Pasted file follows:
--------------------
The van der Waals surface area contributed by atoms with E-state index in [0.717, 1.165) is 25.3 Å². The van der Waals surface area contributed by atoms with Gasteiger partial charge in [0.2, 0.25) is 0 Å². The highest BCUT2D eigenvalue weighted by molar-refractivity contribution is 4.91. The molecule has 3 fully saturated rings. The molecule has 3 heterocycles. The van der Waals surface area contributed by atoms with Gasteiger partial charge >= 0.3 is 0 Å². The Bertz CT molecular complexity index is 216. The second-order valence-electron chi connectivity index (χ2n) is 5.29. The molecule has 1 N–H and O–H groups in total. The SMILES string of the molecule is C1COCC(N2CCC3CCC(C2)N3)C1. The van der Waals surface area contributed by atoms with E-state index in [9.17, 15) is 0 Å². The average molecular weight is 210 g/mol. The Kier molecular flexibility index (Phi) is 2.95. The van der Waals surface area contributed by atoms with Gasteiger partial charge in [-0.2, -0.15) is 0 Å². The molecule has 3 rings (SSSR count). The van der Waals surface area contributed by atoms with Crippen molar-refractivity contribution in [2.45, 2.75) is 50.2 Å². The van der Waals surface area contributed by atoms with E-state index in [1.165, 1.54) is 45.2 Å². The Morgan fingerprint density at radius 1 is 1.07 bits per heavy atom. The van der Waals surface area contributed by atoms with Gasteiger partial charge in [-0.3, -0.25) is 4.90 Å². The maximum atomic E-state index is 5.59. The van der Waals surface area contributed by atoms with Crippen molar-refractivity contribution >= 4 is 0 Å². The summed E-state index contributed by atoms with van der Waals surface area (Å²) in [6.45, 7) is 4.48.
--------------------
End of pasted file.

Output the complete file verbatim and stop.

The van der Waals surface area contributed by atoms with E-state index in [0.717, 1.165) is 25.3 Å². The van der Waals surface area contributed by atoms with Gasteiger partial charge in [0.2, 0.25) is 0 Å². The highest BCUT2D eigenvalue weighted by molar-refractivity contribution is 4.91. The molecule has 3 fully saturated rings. The molecule has 3 heterocycles. The van der Waals surface area contributed by atoms with Gasteiger partial charge >= 0.3 is 0 Å². The Bertz CT molecular complexity index is 216. The second-order valence-electron chi connectivity index (χ2n) is 5.29. The molecule has 1 N–H and O–H groups in total. The SMILES string of the molecule is C1COCC(N2CCC3CCC(C2)N3)C1. The van der Waals surface area contributed by atoms with E-state index in [9.17, 15) is 0 Å². The average molecular weight is 210 g/mol. The Kier molecular flexibility index (Phi) is 2.95. The van der Waals surface area contributed by atoms with Gasteiger partial charge in [-0.2, -0.15) is 0 Å². The molecule has 3 rings (SSSR count). The van der Waals surface area contributed by atoms with Crippen molar-refractivity contribution in [2.45, 2.75) is 50.2 Å². The van der Waals surface area contributed by atoms with E-state index in [1.165, 1.54) is 45.2 Å². The Morgan fingerprint density at radius 1 is 1.07 bits per heavy atom. The van der Waals surface area contributed by atoms with Gasteiger partial charge in [-0.3, -0.25) is 4.90 Å². The maximum atomic E-state index is 5.59. The van der Waals surface area contributed by atoms with Crippen molar-refractivity contribution >= 4 is 0 Å². The summed E-state index contributed by atoms with van der Waals surface area (Å²) in [6.45, 7) is 4.48.